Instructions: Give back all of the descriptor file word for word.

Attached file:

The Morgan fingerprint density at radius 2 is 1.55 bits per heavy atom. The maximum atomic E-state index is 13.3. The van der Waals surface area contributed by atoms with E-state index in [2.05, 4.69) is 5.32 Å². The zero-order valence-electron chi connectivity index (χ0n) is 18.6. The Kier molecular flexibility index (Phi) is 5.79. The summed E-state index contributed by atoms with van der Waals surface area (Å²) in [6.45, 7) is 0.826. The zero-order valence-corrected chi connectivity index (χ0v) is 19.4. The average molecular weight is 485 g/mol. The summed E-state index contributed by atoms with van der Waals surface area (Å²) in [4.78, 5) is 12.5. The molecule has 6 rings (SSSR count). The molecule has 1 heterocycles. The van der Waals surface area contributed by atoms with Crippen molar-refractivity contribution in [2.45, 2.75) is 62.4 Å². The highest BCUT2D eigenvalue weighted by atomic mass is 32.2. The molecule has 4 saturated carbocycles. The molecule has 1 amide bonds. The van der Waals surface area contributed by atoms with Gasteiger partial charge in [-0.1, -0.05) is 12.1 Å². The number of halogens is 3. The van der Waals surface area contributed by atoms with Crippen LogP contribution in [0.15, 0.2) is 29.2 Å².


The Morgan fingerprint density at radius 2 is 1.55 bits per heavy atom. The maximum atomic E-state index is 13.3. The van der Waals surface area contributed by atoms with E-state index in [2.05, 4.69) is 5.32 Å². The zero-order valence-electron chi connectivity index (χ0n) is 18.6. The Kier molecular flexibility index (Phi) is 5.79. The summed E-state index contributed by atoms with van der Waals surface area (Å²) in [6.45, 7) is 0.826. The zero-order valence-corrected chi connectivity index (χ0v) is 19.4. The average molecular weight is 485 g/mol. The summed E-state index contributed by atoms with van der Waals surface area (Å²) in [4.78, 5) is 12.5. The molecule has 6 rings (SSSR count). The molecule has 1 heterocycles. The van der Waals surface area contributed by atoms with Crippen molar-refractivity contribution in [2.45, 2.75) is 62.4 Å². The highest BCUT2D eigenvalue weighted by atomic mass is 32.2. The molecule has 4 saturated carbocycles. The molecule has 1 amide bonds. The van der Waals surface area contributed by atoms with Gasteiger partial charge in [-0.1, -0.05) is 12.1 Å². The number of halogens is 3. The van der Waals surface area contributed by atoms with Crippen LogP contribution in [0.15, 0.2) is 29.2 Å².